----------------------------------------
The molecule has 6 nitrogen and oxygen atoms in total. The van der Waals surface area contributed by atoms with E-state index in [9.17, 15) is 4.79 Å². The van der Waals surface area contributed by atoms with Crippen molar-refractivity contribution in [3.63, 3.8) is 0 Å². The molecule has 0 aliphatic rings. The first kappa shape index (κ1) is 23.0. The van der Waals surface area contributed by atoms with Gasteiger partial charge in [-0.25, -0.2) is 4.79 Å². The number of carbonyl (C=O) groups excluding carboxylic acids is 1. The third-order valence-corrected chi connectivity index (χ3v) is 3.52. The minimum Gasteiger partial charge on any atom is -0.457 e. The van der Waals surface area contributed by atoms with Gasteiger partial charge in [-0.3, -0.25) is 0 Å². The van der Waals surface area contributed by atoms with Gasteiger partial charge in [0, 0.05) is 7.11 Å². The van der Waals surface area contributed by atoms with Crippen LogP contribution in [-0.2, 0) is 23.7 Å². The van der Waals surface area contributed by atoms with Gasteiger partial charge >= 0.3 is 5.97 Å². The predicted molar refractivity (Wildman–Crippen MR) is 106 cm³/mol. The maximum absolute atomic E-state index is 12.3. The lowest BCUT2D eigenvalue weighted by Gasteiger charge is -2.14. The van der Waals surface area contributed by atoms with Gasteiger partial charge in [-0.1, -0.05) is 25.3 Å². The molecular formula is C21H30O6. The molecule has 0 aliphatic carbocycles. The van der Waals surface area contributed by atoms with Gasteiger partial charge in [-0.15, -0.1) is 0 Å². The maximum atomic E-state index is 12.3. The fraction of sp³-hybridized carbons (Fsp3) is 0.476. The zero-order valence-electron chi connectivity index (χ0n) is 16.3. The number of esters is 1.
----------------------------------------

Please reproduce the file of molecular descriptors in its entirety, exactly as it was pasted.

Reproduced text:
The molecule has 6 nitrogen and oxygen atoms in total. The van der Waals surface area contributed by atoms with E-state index in [9.17, 15) is 4.79 Å². The van der Waals surface area contributed by atoms with Crippen molar-refractivity contribution in [3.63, 3.8) is 0 Å². The molecule has 0 aliphatic rings. The first kappa shape index (κ1) is 23.0. The van der Waals surface area contributed by atoms with Gasteiger partial charge in [-0.25, -0.2) is 4.79 Å². The number of carbonyl (C=O) groups excluding carboxylic acids is 1. The third-order valence-corrected chi connectivity index (χ3v) is 3.52. The minimum Gasteiger partial charge on any atom is -0.457 e. The van der Waals surface area contributed by atoms with Gasteiger partial charge in [-0.3, -0.25) is 0 Å². The van der Waals surface area contributed by atoms with Gasteiger partial charge in [0, 0.05) is 7.11 Å². The van der Waals surface area contributed by atoms with Crippen LogP contribution in [-0.2, 0) is 23.7 Å². The van der Waals surface area contributed by atoms with Gasteiger partial charge >= 0.3 is 5.97 Å². The predicted molar refractivity (Wildman–Crippen MR) is 106 cm³/mol. The maximum absolute atomic E-state index is 12.3. The lowest BCUT2D eigenvalue weighted by Gasteiger charge is -2.14. The van der Waals surface area contributed by atoms with Gasteiger partial charge in [-0.1, -0.05) is 25.3 Å². The molecular formula is C21H30O6. The molecule has 0 aliphatic carbocycles. The van der Waals surface area contributed by atoms with Gasteiger partial charge in [-0.15, -0.1) is 0 Å². The maximum atomic E-state index is 12.3. The fraction of sp³-hybridized carbons (Fsp3) is 0.476. The zero-order valence-electron chi connectivity index (χ0n) is 16.3. The number of esters is 1.